Space porn: These images are (quite literally) out of this world
FORT HOOD, Texas — The U.S. Army says 12 people have been killed and 31 wounded in a shooting rampage on the Fort Hood Army base in Texas.
The Army says one shooter has been killed and two others apprehended on Thursday in the shooting and all are U.S. soldiers.
The first shooting began at about 1:30 p.m. at a personnel and medical processing office, Army spokesman Lt. Col. Nathan Banks said. The facility, called a Soldier Rating and Processing center, handles administrative details for soldiers.
Banks says the second shooting took place at a theater on the sprawling base.
An Army spokesman said the base was locked down after the shootings.
Covering 339 square miles, Fort Hood is the largest active duty armored post in the United States. Home to about 52,000 troops as of earlier this year, the sprawling base is located halfway between Austin and Waco.
At the Soldier Readiness Center, soldiers who are about to be deployed or who are returning undergo medical screening — on average about 300-400 screened a day, Sgt. Rebekah Lampam, a Fort Hood spokeswoman, said.
Lampam said a graduation ceremony for soldiers who finished college courses while deployed was going on in the auditorium at the time of the shooting.
The White House said President Barack Obama was notified of the shootings.
The base is home to nine schools — seven elementary schools and two middle schools — and all were on lockdown, said Killeen school spokesman Todd Martin.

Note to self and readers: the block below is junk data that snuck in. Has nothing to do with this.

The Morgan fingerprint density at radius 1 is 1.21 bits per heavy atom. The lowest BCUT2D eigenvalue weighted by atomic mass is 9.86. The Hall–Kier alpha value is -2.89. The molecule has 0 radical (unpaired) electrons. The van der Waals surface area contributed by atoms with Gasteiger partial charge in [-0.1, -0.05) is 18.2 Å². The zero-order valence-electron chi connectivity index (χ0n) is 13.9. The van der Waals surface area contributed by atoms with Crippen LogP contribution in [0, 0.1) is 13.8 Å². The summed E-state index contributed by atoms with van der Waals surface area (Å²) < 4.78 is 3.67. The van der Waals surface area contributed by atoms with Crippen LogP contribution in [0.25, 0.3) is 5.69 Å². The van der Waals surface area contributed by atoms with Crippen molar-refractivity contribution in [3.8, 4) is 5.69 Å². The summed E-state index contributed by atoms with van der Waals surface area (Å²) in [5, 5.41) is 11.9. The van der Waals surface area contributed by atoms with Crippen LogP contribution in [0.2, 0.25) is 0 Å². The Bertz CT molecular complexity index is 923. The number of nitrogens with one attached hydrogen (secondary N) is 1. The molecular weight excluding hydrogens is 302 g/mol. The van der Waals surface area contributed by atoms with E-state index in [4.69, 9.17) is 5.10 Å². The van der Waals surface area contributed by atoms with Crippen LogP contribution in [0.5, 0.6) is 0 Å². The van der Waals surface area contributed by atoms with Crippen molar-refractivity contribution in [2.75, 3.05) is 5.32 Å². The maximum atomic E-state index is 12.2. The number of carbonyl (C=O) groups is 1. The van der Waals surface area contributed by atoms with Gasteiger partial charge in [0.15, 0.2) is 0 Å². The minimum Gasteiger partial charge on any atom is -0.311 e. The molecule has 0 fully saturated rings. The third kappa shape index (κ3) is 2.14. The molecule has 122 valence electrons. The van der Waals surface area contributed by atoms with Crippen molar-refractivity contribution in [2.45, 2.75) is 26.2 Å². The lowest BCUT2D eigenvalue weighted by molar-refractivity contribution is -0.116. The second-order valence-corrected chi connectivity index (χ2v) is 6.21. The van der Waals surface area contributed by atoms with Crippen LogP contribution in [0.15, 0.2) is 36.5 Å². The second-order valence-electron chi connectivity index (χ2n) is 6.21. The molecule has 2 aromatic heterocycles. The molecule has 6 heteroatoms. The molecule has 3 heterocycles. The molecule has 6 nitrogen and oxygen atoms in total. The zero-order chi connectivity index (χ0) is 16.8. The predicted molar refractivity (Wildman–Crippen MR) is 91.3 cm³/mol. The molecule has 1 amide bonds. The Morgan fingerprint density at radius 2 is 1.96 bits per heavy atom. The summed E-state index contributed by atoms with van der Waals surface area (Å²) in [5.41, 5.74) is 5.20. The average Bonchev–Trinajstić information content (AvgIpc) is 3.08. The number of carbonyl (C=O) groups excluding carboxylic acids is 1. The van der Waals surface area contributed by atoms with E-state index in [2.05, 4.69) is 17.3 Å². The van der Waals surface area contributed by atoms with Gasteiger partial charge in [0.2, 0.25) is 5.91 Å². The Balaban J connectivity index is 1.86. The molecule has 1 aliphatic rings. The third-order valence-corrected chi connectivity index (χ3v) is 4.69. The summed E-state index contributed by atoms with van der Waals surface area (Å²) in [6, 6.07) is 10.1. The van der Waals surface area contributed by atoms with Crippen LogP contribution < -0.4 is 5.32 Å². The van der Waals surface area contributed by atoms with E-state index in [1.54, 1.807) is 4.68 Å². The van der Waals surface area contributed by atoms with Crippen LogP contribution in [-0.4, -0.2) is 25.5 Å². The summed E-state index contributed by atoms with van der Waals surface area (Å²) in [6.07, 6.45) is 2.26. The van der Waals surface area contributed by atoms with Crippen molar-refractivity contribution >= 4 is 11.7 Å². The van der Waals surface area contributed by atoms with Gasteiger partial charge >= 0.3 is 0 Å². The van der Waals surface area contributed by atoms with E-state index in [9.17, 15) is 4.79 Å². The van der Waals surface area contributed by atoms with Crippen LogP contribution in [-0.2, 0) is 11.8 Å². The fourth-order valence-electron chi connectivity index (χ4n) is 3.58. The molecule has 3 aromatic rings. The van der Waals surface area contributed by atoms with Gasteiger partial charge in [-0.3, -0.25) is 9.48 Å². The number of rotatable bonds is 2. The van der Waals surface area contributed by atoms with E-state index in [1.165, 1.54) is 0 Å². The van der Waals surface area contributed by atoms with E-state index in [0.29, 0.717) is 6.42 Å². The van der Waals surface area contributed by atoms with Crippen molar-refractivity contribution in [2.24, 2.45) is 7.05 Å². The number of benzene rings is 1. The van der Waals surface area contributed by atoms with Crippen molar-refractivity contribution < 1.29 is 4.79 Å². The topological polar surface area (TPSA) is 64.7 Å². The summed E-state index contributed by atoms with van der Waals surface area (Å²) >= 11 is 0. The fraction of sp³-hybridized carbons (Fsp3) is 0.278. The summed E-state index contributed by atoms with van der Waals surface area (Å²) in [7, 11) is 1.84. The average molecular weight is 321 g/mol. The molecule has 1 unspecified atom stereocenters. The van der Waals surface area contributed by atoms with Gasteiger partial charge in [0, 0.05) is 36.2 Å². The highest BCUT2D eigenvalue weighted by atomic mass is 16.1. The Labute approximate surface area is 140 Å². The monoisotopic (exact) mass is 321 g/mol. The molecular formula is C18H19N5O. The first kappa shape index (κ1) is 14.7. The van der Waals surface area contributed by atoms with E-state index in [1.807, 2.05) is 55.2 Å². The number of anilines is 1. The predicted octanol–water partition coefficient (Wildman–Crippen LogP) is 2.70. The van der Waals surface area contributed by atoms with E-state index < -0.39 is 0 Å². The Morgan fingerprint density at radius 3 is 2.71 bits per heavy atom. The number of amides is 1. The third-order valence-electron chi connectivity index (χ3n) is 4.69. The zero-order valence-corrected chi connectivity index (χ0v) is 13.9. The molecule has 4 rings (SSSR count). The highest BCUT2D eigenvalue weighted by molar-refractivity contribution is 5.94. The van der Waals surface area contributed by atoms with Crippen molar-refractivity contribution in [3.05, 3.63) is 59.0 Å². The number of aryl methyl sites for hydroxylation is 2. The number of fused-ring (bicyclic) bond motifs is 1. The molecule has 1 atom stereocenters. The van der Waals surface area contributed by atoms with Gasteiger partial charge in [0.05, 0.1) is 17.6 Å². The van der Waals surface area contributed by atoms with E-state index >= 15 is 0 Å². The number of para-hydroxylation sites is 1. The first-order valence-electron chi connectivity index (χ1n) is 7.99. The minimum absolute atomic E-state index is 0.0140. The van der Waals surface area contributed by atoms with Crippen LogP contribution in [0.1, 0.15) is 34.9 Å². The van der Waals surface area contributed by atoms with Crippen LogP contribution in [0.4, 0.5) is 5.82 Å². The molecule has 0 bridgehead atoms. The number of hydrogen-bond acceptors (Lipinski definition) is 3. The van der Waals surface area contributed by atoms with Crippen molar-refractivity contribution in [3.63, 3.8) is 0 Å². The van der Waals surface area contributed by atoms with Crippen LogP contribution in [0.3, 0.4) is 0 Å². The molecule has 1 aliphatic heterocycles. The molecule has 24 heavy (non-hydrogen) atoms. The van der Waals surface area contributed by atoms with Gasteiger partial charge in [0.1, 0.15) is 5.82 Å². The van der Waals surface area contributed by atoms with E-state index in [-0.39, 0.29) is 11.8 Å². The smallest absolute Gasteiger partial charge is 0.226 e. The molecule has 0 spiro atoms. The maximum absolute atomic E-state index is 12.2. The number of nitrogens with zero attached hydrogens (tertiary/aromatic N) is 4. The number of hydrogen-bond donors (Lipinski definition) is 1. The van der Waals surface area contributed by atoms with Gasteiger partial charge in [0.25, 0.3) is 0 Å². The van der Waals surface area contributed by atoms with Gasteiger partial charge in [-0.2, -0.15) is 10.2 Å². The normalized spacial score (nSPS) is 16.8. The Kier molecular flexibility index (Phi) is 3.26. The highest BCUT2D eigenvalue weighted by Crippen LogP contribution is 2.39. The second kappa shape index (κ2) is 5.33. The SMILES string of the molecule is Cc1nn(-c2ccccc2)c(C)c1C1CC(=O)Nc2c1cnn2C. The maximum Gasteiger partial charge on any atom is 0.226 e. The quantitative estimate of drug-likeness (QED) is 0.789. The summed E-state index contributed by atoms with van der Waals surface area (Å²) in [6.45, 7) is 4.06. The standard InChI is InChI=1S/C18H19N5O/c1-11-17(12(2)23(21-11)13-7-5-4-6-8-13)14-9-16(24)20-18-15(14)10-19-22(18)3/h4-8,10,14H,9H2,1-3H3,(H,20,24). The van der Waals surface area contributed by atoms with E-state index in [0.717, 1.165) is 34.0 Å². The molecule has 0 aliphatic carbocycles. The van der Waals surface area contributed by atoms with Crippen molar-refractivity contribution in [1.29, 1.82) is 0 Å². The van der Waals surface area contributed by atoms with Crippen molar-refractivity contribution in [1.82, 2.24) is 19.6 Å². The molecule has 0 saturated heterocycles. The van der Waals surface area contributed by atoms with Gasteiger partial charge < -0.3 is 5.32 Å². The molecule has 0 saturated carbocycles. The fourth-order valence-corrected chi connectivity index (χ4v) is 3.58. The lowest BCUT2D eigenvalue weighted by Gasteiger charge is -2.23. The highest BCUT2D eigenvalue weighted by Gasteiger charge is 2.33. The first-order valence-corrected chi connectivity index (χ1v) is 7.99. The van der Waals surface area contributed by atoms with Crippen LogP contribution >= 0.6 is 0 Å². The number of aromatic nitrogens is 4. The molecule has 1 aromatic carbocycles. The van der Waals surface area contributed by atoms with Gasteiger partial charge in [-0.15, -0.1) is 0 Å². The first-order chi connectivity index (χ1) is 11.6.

Texas Department of Public Safety spokeswoman Tela Mange said Texas Rangers and state troopers were en route to Fort Hood to help seal the perimeter of the 108,000 acre base.
Fort Hood officially opened on Sept. 18, 1942, and was named in honor of Gen. John Bell Hood. It has been continuously used for armored training and is charged with maintaining readiness for combat missions.
AP National Security Writer Anne Gearan and Associated Press writers Lolita C. Baldor and Devlin Barrett in Washington, D.C., and Associated Press Writer Linda Stewart Ball in Dallas contributed to this report.
NASA astronaut Mike Hopkins
On December 28, 2013, Expedition 38 crew member Mike Hopkins participating in the second of two space walks to replace a degraded pump module on the International Space Station. (NASA astronaut Rick Mastracchio is reflected in his helmet!)
The Soyuz TMA-10M
The Soyuz TMA-10M headed towards the International Space Station with crew members from Expedition 37 onboard.
40 years ago the Apollo 8 mission flew up to the moon, orbited it ten times and then returned to Earth. This picture was taken from that flight and shows the Earth as it seemingly rises in similar fashion to a sunrise.
Sunrise from Expedition 36
NASA Flight Engineer Karen L. Nyberg of Expedition 36 took this photo of the sun rising -- a sight they saw nearly 16 times per day due to the speed of the International Space Station's orbit around the earth.
A pair of NanoRacks CubeSats -- nanosattelite spacecrafts carrying experiments -- were launched by Expedition 38.